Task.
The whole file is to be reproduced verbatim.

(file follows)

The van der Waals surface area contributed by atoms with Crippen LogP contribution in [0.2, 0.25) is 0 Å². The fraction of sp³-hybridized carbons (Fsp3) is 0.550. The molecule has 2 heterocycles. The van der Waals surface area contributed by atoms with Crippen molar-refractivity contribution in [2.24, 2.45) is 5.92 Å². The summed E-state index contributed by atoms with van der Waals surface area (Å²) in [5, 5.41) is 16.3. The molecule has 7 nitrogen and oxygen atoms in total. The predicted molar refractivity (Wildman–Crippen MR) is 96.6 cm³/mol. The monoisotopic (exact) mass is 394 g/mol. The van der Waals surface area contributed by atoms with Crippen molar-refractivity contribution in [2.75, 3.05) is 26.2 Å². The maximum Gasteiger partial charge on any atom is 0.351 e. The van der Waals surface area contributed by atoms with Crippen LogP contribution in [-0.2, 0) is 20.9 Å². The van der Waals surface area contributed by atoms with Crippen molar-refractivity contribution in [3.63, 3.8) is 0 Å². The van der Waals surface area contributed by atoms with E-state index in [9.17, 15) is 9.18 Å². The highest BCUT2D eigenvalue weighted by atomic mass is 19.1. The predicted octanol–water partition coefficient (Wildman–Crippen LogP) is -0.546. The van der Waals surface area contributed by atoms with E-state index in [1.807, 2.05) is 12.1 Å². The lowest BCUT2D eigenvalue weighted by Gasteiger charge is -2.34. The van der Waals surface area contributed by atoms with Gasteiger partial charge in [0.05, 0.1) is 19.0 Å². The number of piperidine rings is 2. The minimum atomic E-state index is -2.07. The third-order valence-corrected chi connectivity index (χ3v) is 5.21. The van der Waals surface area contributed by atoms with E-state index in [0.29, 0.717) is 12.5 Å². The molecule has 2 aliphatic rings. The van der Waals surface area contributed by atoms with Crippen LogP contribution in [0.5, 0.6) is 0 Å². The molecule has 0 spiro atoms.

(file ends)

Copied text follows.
The van der Waals surface area contributed by atoms with Crippen LogP contribution in [0.2, 0.25) is 0 Å². The fraction of sp³-hybridized carbons (Fsp3) is 0.550. The molecule has 2 heterocycles. The van der Waals surface area contributed by atoms with Crippen molar-refractivity contribution in [2.24, 2.45) is 5.92 Å². The summed E-state index contributed by atoms with van der Waals surface area (Å²) in [5, 5.41) is 16.3. The molecule has 7 nitrogen and oxygen atoms in total. The predicted molar refractivity (Wildman–Crippen MR) is 96.6 cm³/mol. The monoisotopic (exact) mass is 394 g/mol. The van der Waals surface area contributed by atoms with Crippen molar-refractivity contribution in [2.75, 3.05) is 26.2 Å². The maximum Gasteiger partial charge on any atom is 0.351 e. The van der Waals surface area contributed by atoms with Crippen LogP contribution in [-0.2, 0) is 20.9 Å². The van der Waals surface area contributed by atoms with Crippen molar-refractivity contribution in [3.63, 3.8) is 0 Å². The van der Waals surface area contributed by atoms with E-state index in [9.17, 15) is 9.18 Å². The highest BCUT2D eigenvalue weighted by atomic mass is 19.1. The predicted octanol–water partition coefficient (Wildman–Crippen LogP) is -0.546. The van der Waals surface area contributed by atoms with E-state index in [1.807, 2.05) is 12.1 Å². The lowest BCUT2D eigenvalue weighted by Gasteiger charge is -2.34. The van der Waals surface area contributed by atoms with Gasteiger partial charge in [0.05, 0.1) is 19.0 Å². The number of piperidine rings is 2. The minimum atomic E-state index is -2.07. The third-order valence-corrected chi connectivity index (χ3v) is 5.21. The van der Waals surface area contributed by atoms with E-state index in [0.29, 0.717) is 12.5 Å². The molecule has 2 aliphatic rings. The van der Waals surface area contributed by atoms with Crippen LogP contribution in [0.5, 0.6) is 0 Å². The molecule has 0 spiro atoms.